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The Wine Show Chelsea & Sparkling Masterclass

Building on the success of the inaugural event last year the Wine Show Chelsea returned to London last week and I decided to pop along to try it out for myself.

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Held over three days in the historic Kings Road Chelsea Town Hall venue, the show was devised by wine trade publication The Drinks Business to bring together the best that London merchants have to offer.

Having been to many wine shows in the past I was initially a bit worried as there were only twenty exhibitors in place, but this doubt was unfounded and in the end, I only managed to visit eight of them such were the diverse offerings and knowledgeable experts on hand.

Firstly though a diversion, and I was signed up to a Sparkling wines masterclass pitting England against the rest of the world.  Hosted by not one, but two (!), Masters of Wine (MW’s) this was a rare insight in to the critical tasting approach at the top level of wine appreciation, as well as being a good refresher of the ‘why’ you are tasting what you are tasting.

Hosted by the editor-in-chief of The Drinks Business Patrick Schmitt MW, we were invited to blind taste and rate the 10 sparkling wines on offer, giving our own thoughts on grape variety, climate and key taste indicators.  Michelle Cherutti-Kowal MW then worked us through our reasoning; guiding, correcting and validating our theories as to the origins of what we were drinking.

The general winners on the day were the English wines which, hedging the bets somewhat, comprised 3 out of the 10 wines.  Also showing well was a Loire Valley Brut NV and the ‘curve-ball’ Canadian sparkling from Benjamin Bridge.  Having reviewed this wine only a few months ago, I was a bit annoyed that I didn’t recognise it (although that was the whole point of the curve-ball), but it did make my top 3 wines of the session along with the aforementioned Loire Brut and a Champagne de Castelnau NV Brut Reserve.

Masterclass completed it was then off to the exhibitors at large and I kicked things off with producer and re-seller Caves d’Esclans and their array of French rosé.  We were able to taste from both 75cl bottle and magnum to compare, and I concentrated on working my way up towards the Chateau d’Esclans Garrus 2014.

This small production wine has a retail price of circa £80 and is known by some as the ‘Dom Pérignon’ of the rosé world, which of course piqued my interest.  It was a lovely pale, creamy yet spicy drink, but I couldn’t say that it justified the high price tag.

Now that I had warmed my palate up I moved on to the Finest Fizz stand, and a clutch of £30+ Champagnes (including 2 from Hautvilliers, the birthplace of a certain Dom Pérignon – sorry, I’ll drop the links now!).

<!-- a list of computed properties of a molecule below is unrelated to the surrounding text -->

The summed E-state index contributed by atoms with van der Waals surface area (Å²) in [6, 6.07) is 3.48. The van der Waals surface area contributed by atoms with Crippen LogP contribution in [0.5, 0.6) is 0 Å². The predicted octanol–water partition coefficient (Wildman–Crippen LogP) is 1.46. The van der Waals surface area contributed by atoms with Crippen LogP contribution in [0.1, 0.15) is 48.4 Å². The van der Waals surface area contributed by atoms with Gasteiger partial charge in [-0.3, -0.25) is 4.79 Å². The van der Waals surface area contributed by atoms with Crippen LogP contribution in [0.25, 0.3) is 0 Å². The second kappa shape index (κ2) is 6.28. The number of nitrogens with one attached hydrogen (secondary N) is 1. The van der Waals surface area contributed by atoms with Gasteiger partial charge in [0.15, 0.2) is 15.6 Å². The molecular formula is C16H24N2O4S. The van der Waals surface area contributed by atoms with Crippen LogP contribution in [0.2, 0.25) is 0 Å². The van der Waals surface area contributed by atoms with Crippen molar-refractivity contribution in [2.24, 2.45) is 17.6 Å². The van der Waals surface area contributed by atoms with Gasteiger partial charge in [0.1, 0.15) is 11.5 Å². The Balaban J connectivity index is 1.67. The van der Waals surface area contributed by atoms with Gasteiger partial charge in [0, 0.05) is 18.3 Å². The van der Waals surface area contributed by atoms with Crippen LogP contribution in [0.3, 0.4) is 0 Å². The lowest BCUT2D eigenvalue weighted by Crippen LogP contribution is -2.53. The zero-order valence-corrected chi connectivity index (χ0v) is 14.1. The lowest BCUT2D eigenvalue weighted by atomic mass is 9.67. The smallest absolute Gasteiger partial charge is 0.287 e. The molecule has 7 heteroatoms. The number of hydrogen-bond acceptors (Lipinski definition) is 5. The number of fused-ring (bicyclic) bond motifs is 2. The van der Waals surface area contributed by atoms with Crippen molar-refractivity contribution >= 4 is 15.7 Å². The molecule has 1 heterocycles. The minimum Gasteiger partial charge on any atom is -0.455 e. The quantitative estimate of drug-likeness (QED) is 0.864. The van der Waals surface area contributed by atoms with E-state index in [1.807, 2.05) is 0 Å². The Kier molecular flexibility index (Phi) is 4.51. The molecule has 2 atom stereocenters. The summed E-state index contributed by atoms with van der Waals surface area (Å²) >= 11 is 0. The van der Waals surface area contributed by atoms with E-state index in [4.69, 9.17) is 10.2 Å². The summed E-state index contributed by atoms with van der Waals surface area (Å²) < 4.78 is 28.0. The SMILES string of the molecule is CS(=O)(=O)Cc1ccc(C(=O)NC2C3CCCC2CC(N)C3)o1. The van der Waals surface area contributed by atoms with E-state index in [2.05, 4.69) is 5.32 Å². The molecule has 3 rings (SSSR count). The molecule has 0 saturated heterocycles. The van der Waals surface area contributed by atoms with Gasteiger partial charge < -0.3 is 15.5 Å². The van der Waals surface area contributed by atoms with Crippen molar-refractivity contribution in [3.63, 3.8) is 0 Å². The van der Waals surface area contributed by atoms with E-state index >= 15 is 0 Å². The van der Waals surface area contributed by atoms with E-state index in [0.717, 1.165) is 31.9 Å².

Highlights here included their ‘skinny’ rosé (£40) which has just 275 calories per bottle, equivalent to one large glass of an average red wine, and the Bernard Pertois Blanc de Blancs Grand Cru NV (£34) which was a creamy dream likened to Krug (and probably a hint as to why Krug are trying to get the winemaker to work on their team).

Next up were my friends from boutique merchant Friarwood who had a lively selection of reds and whites from across the globe.  The team were so full of stories, anecdotes and general wine knowledge that I probably did more talking than tasting at this stand, but I did manage to try a velvety organic Super-Tuscan from Conti di San Bonifacio (£18.50) and a delicious 2010 Chateau Fonplegade GCC from Saint Emilion (£47.50).

I then crossed over to iDealwine, an international wine auction site who had the wine that was probably the highlight of the show for me – a 1989 Chateau Suduiraut Sauternes (£64).  Tasting as fresh and inviting as the day it was made, this 27 year old sweet wine was a rich nutty, honey and caramelised taste of greatness. Delicious.

Wine importer Hard to Find Wines gave me my first taste of a wine from Luxembourg.  From the far right east coast of the country, the vineyards straddle the Moselle (as it is called here) and gave off a very similar experience to the Germanic wines from the Mosel.  Made from the Auxerrois grape, the wine was lean with a very direct acidity.

Also on show was a Malbec from Franschhoek in South Africa.  A grape more akin to other countries, Malbec is beginning to be planted in many other countries for the first time and it was interesting to try this blood-red variant full of bitter chocolate and mocha notes.

The above notes really only scratch the surface of my time at the show and I can easily say that it was phenomenally rewarding, giving me access to a really great masterclass, some stunning wines, and some truly great people.